How to Create a ASCII or Plain Text Resume - and When to Use It

Have you ever been asked to submit an ASCII or plain text resume for an onine job application? It’s a resume that’s been stripped of most formatting in order to be scanned by an applicant tracking system. An ASCII or plain text resume is an electronic resume in plain text that any type of computer or software can read.  

Forget those lovely Pinterest worthy resume layouts. An ASCII resume is just plain ugly. But it gets your job history, skills and experience past the bots and gets the job done. 

ASCII (pronounced "askee") is an acronym for American Standard Code for Information Interchange.  ASCII text is used for entering (or pasting) your resume information into online submission forms and for pasting your resume into the body of an e-mail.

Due to the sheer volume of applications that are submitted to online job applications, most companies use a computer system called ATS - Applicant Tracking system - to scan resumes looking for keywords that match the job description. Converting your resume to ASCII before pasting it into an online job application form ensures it will display properly and be read correctly by the system. Fancy formatting, graphics, columns, unusual fonts and bullets may not be read correctly by the ATS - or even read at all.  Your resume may be rejected before even reaching the hiring manager. 

How to Create an ASCII or Plain Text Resume

The Simple Way:

On a Mac or some PCs, you can simply export your word or pages document to a plain text version. Here’s the easy way. 

1. Make a copy of your resume and paste it into a separate document. 

2. Click on Export or Save As and click the plain text option. This will strip your resume of all formatting. Again, it’s going to look UGLY. But it works.  

3. Proofread the resume. Some words may have run together.  Capitalize any words that may have changed. Fix errors but do not add formatting.

4.  Add spaces between sections to make it more readable. You can use rows of hyphens ————- or equal marks =========== to simulate borders and separate sections. Asteriks can serve as bullets. 

5.  Click Save and name the version Yourname plain text resume.

That’s the easy way.
If that doesn’t work, here’s the do it yourself version. 

Here’s the long version, the not so simple steps,  to create a plain text version of your resume.

  1. Open your document in your word processing application (e.g., MS Word)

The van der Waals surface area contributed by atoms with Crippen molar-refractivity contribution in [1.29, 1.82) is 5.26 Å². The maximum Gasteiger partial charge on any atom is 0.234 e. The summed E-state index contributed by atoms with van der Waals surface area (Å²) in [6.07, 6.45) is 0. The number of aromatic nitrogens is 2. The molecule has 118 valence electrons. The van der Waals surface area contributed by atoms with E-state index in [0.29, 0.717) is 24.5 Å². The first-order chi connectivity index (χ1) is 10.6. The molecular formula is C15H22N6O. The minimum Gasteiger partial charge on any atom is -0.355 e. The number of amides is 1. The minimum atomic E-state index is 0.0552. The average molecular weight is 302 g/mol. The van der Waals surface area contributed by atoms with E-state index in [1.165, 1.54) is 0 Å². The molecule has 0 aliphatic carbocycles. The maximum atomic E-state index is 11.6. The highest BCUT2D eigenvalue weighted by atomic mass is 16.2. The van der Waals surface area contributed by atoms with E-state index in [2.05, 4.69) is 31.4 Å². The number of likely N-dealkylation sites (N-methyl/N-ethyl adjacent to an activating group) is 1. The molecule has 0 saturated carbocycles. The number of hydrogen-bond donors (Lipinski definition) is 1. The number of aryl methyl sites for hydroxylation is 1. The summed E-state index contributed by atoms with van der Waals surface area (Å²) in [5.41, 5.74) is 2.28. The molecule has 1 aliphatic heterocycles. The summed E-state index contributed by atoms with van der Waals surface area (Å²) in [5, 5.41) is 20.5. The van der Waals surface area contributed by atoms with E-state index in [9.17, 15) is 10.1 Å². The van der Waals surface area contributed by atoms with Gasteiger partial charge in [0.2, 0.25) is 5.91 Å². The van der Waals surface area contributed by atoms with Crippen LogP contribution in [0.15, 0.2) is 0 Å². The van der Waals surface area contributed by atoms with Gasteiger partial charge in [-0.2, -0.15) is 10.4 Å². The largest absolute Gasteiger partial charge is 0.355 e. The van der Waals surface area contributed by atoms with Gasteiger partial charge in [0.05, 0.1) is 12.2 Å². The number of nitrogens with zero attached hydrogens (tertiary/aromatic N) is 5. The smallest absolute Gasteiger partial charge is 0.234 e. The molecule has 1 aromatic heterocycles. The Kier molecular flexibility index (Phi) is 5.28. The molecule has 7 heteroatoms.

2. Be sure your margins are set no smaller than one inch.

  3. Change all font to 12-point size text and eliminate any formatting (e.g., bold, italics, underlining, etc.)

  4. Convert to non-proportional font, such as Courier or Monaco.

  5. Remove all graphics.

  6. Replace all non-ASCII characters (e.g., bullets, em dashes, en dashes, or (in MS Word) smart quotes) with ASCII characters such as asterisks, hyphens, and standard quotation marks. (It may be easier to do this using the search and replace editing feature within your word processor).

  7. Avoid capital letters except in main headings.

  8. Left justify all text; this may include moving some text to the left margin by replacing tab stops with spaces.

  9. Save this version as "Text Only" or "Plain Text" with **no** line breaks. (Mac users: after saving as plain text, select "other encoding" then "Western (ASCII)".)

  10. Open this new file with a plain text editor such as Notepad or Text Edit. (Mac users: go to Preferences and be sure "plain text" is selected.) This will display your resume as it will be seen in ASCII format.

  11. Proofread your new ASCII resume carefully as some text may run together. Also, check for (and replace) any remaining non-ASCII characters that appear as question marks, square blocks, or other odd characters.

What’s the most important feature of your resume? The actual content.

Remember that the most important part of your resume is the actual content - the words. The computer (and hiring manager) are looking for the words that relevant to the job description and your skills and experience. These are those all important keywords.

This content is the meat of your resume - what’s going to help you land that all important interview. Make sure your tailor each resume for each job application, using key words listed in the job description. Use action verbs that show your successes and accomplishments. 

It’s true. A plain text or ASCII resume is just plain ugly. But it helps you slip through the Applicant Tracking System so your skills and experience can shine through, giving the hiring manager that information he or she needs to call you in for an interview - and hopefully, offer you the job. 

Good luck out there!

Anita Flowers, MA, BCC

Anita Flowers, MA, BCC

Anita Flowers is a Board Certified career and life coach and resume specialist at Blue Sage Career Strategies. A little different than most life coaches, Anita’s background in clinical psychology and years of experience as a counselor gives her a rich understanding of human development and family dynamics. Her work history includes 13 years working with an international business company and 14 years doing individual and family counseling as well as career counseling. This blend of counseling and business experience gives Anita a unique perspective on the world of work and life. Anita works with people literally all over the world to help them discover a life and career they love. Contact Anita here to get started on your new career and life!